ELK NEED YOUR HELP: Del Norte Elk Face New Disease and Increased Hunting

By
Friday, June 19th, 2020

EPIC Petitions for Hunt Moratorium in Light of New Threats

Supporters of North Coast elk, we need your help! On June 25, the Fish and Game Commission is set to hear a report from the California Department of Fish and Wildlife concerning a new disease threatening our North Coast Roosevelt elk. We need people like you to demand that the Fish and Game Commission support a petition filed by EPIC to place a moratorium on hunting until more is known about the disease. Please help by attending the virtual meeting on June 25 to speak for our elk! Instructions on how to participate are available from the Fish and Game Commission.

In early April 2020, the California Department of Fish and Wildlife (CDFW) discovered two cases of Treponeme-associated hoof disease (TAHD), a bacterial-associated syndrome causing severe lameness in elk. The consequences of the disease are severe: reduced fitness predisposes infected elk to a decreased probability of survival from wasting (chronic nutritional deficiency), predation, extreme weather, and other causes of death. In one infected herd in Washington, the disease, together with other threats like hunting, reduced the population of a herd by 35%. There is no cure for the disease. Our only chance is to slow or stop the spread of the disease and mitigate the effects in already infected herds.

Despite this novel threat, the California Fish and Game Commission never examined the risk posed by the disease before increasing hunting for the coming year because they were never told about the disease. Although the California Department of Fish and Wildlife (an agency distinct from the Fish and Game Commission) had knowledge of the disease, this critical information was not relayed to the Commission, depriving the Commission the ability to adapt to this new information. That TAHD was discovered in Del Norte should not come as a surprise, since its initial discovery in Washington State elk, wildlife professionals have documented the quick spread of the disease down the West Coast. While California should have seen it coming and prepared, we failed to do so. The California Department of Fish and Wildlife did not consider the disease in the environmental analysis required by law to authorize hunting of elk and the California Elk Management Plan never examined the threat posed by the disease.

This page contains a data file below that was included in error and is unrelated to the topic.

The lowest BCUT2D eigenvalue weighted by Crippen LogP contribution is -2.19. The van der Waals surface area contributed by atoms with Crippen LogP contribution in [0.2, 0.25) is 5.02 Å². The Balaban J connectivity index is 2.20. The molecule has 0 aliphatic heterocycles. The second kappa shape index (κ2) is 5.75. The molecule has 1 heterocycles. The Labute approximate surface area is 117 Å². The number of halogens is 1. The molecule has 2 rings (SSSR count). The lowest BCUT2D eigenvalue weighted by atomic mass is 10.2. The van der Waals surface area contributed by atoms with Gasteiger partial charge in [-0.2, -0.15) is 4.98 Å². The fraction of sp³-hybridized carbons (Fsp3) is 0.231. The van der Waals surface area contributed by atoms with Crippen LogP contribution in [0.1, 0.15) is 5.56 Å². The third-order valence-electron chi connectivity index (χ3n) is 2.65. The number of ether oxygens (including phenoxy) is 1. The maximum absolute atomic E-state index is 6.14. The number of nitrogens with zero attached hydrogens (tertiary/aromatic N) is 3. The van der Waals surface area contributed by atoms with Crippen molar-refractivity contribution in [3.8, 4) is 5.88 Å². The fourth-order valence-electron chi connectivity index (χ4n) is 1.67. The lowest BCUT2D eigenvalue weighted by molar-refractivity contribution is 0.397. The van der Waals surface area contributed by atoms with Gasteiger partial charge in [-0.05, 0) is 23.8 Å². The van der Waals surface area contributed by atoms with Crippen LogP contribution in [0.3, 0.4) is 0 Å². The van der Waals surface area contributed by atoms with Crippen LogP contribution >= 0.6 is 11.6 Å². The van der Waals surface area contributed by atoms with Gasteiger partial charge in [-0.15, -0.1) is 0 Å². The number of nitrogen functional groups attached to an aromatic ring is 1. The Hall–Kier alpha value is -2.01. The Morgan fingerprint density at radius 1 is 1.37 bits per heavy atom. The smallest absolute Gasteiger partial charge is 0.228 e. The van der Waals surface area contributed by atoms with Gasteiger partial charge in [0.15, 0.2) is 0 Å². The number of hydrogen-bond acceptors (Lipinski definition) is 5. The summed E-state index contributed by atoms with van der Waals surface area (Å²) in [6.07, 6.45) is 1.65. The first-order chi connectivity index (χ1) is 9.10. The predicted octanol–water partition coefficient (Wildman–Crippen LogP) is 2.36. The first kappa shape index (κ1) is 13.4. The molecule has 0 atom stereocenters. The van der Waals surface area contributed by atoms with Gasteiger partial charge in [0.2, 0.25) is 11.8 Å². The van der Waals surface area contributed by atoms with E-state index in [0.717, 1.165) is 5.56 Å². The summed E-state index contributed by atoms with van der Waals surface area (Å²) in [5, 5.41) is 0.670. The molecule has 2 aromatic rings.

In June, EPIC filed an emergency rulemaking petition with the California Fish and Game Commission asking for a temporary moratorium on hunting in the region. A moratorium would allow the Commission and the Department space to come up with a game plan to stop the spread of the disease and care for those elk already impacted. Absent this, we risk what has already been shown elsewhere: significant and sustained population declines in infected herds and rapid disease spread to elk elsewhere in the state.

Want to participate in the meeting on June 25? Click here for instructions on how to join!

Need talking points? Feel free to use the information below:

  • I support the emergency rulemaking petition from EPIC to issue a temporary moratorium on hunting in the Northcoast until the Department and Commission has a firmer plan on how to deal with this new threat.
  • Before approving increasing the number of elk tags, the Commission should have considered the new disease. Because information was not given to the Commission about the emergence of this disease prior to the April decision, the Commission was unable to shape the new elk tag quota to reflect this new threat. I ask that you revisit this decision immediately.
  • TAHD poses a new threat to elk that has not been considered under your environmental analysis documents for the California Elk Management Plan. We need to proceed cautiously until a more formalized analysis is completed to ensure that our elk are protected.
  • TAHD, together with other threats, like predation, extreme weather, and hunting, have been shown to cause significant population declines in elk populations in other states. I urge you to take great care with our public resources.